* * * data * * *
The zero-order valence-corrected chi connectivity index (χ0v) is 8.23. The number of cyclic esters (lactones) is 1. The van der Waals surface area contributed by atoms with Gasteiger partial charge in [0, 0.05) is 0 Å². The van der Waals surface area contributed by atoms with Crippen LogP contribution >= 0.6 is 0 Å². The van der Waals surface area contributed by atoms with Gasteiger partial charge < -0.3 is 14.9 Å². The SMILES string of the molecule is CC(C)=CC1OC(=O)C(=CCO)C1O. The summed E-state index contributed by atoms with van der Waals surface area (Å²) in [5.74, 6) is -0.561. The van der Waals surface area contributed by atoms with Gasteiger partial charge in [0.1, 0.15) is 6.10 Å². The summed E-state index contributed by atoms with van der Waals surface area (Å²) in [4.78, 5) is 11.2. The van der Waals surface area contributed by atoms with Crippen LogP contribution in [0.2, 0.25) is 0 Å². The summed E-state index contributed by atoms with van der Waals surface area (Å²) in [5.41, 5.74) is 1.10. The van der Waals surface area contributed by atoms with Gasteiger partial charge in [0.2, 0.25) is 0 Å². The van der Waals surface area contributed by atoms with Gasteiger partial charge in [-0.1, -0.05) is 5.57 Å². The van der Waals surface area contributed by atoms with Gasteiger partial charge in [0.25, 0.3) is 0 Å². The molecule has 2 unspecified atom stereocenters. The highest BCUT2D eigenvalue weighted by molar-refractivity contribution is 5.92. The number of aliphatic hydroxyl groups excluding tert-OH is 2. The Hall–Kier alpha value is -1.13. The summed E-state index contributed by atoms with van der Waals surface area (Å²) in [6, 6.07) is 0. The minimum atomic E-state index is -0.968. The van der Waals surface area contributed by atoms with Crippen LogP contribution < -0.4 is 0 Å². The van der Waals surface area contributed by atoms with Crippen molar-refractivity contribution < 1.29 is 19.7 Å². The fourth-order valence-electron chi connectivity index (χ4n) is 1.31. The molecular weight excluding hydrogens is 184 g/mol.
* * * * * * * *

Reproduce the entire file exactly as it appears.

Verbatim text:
The zero-order valence-corrected chi connectivity index (χ0v) is 8.23. The number of cyclic esters (lactones) is 1. The van der Waals surface area contributed by atoms with Gasteiger partial charge in [0, 0.05) is 0 Å². The van der Waals surface area contributed by atoms with Crippen LogP contribution >= 0.6 is 0 Å². The van der Waals surface area contributed by atoms with Gasteiger partial charge < -0.3 is 14.9 Å². The SMILES string of the molecule is CC(C)=CC1OC(=O)C(=CCO)C1O. The summed E-state index contributed by atoms with van der Waals surface area (Å²) in [5.74, 6) is -0.561. The van der Waals surface area contributed by atoms with Gasteiger partial charge in [0.1, 0.15) is 6.10 Å². The summed E-state index contributed by atoms with van der Waals surface area (Å²) in [4.78, 5) is 11.2. The van der Waals surface area contributed by atoms with Crippen LogP contribution in [0.2, 0.25) is 0 Å². The summed E-state index contributed by atoms with van der Waals surface area (Å²) in [5.41, 5.74) is 1.10. The van der Waals surface area contributed by atoms with Gasteiger partial charge in [0.2, 0.25) is 0 Å². The van der Waals surface area contributed by atoms with Gasteiger partial charge in [-0.1, -0.05) is 5.57 Å². The van der Waals surface area contributed by atoms with Gasteiger partial charge in [0.25, 0.3) is 0 Å². The molecule has 2 unspecified atom stereocenters. The highest BCUT2D eigenvalue weighted by molar-refractivity contribution is 5.92. The number of aliphatic hydroxyl groups excluding tert-OH is 2. The Hall–Kier alpha value is -1.13. The summed E-state index contributed by atoms with van der Waals surface area (Å²) in [6, 6.07) is 0. The minimum atomic E-state index is -0.968. The van der Waals surface area contributed by atoms with Crippen LogP contribution < -0.4 is 0 Å². The van der Waals surface area contributed by atoms with Crippen molar-refractivity contribution < 1.29 is 19.7 Å². The fourth-order valence-electron chi connectivity index (χ4n) is 1.31. The molecular weight excluding hydrogens is 184 g/mol.